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New study will find out best treatment for depression

Press release issued: 22 October 2002

Media release
New study will find out best treatment for depression

The Medical Research Council (MRC) is funding a three year clinical study to look at why some patients respond better to some drug treatments for depression than they do to others.

The trial is being run by Professor Glyn Lewis who works at the Division of Psychiatry at the University of Bristol. The study will recruit 900 patients with severe depression from GP's surgeries in the south west and the results of this trial will enable doctors to prescribe the best antidepressant for an individual patient, based on their personal characteristics.

There is now a wide range of antidepressant drugs used to treat depression, with the two main types being those that influence the brain chemicals serotonin and noradrenaline. This clinical trial will investigate whether there are genetic or clinical predictors to the type of treatment response that people have when using such antidepressants. It will also investigate further preliminary evidence that suggests that people with severe depression respond better with antidepressants that work on the noradrenaline system. Both types of antidepressant are equally effective when considering a large population but some patients have better results with one type of drug as opposed to the other.

Professor Lewis, who is leading the trial said: "Depression is a very debilitating condition that is little understood. Statistics show that more and more people are being diagnosed as being depressed and prescribed antidepressants by their doctor. By improving our understanding of the biology of depression we will greatly increase our ability to provide the best treatment to those in need, thereby speeding their recovery."

Depression affects one in four of the population at some point in their life and it is thought that by the year 2020 it will be the second only to cardiovascular disease as the biggest cause of disability. In 1999 there were in excess of 20 million prescriptions for antidepressant treatments.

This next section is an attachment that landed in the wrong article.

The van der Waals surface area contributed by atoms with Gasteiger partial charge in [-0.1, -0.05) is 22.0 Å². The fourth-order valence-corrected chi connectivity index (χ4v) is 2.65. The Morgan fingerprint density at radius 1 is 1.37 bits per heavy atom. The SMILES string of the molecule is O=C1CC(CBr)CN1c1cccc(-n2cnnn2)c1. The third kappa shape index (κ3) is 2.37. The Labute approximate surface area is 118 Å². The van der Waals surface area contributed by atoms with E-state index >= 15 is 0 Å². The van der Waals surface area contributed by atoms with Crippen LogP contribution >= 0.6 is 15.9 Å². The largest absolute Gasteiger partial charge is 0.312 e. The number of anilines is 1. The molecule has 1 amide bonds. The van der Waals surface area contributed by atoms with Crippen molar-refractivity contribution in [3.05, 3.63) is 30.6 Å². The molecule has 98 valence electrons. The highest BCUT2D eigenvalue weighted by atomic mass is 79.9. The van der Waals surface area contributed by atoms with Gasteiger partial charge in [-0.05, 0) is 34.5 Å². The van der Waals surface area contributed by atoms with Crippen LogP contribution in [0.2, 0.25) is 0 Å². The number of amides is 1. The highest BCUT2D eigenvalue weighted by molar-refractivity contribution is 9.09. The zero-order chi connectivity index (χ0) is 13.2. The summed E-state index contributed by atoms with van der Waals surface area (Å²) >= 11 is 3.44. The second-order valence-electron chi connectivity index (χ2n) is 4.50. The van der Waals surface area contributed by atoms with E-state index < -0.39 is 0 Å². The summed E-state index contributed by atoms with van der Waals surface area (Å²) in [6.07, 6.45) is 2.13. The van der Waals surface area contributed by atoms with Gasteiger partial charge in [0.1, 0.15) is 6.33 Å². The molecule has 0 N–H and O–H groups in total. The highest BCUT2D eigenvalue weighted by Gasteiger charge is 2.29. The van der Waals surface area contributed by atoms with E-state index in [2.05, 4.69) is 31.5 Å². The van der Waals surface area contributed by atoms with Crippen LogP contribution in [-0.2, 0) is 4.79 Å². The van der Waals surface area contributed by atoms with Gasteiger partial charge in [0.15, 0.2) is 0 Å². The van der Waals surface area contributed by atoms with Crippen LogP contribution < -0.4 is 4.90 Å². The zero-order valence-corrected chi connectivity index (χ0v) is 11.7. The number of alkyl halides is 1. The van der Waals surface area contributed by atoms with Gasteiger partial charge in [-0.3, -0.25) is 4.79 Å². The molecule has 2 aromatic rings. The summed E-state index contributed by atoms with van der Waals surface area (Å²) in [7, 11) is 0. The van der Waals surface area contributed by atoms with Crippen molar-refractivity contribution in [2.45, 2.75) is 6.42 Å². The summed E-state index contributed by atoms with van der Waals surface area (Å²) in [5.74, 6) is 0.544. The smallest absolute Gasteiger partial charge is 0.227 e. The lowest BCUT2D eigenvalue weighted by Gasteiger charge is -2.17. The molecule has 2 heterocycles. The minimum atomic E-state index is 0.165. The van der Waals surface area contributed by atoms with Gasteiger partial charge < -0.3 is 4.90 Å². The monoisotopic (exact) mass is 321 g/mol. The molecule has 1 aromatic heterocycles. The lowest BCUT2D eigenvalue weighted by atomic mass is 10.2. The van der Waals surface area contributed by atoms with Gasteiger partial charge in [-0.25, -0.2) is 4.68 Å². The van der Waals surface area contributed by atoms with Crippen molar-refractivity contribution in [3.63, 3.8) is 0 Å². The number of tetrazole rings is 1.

It is not known what causes depression although differences in physical, social environments and geographical locations are known to have an effect and some people are genetically predisposed to have depression. Particular disruptions caused by poverty, displacement, discrimination, warfare and other related negative environments are often key contributors to the initial symptoms of depression.

The study will recruit 50 surgeries, 18 in the Avon Primary Care R&D Consortium plus practices elsewhere in Bristol, Somerset, South Gloucestershire and adjoining areas of South Wales.

The study will randomly allocate patients aged between 18-74 who have more severe depressions and whose GP has already agreed that they should take antidepressants. The patients will be divided in two groups and will receive either one of the antidepressant drugs reboxitine or paroxetine. Their depression will be evaluated at six and 12 weeks.

Anyone wishing to take part in the trial should discuss it with their GP who will arrange for a discussion with one of the study co-ordinators. They will give more details about the trial and carry out an assessment of the patient's depression.

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Copyright: 2002 The University of Bristol, UK
Updated: Tuesday, 22-Oct-2002 17:30:21 BST

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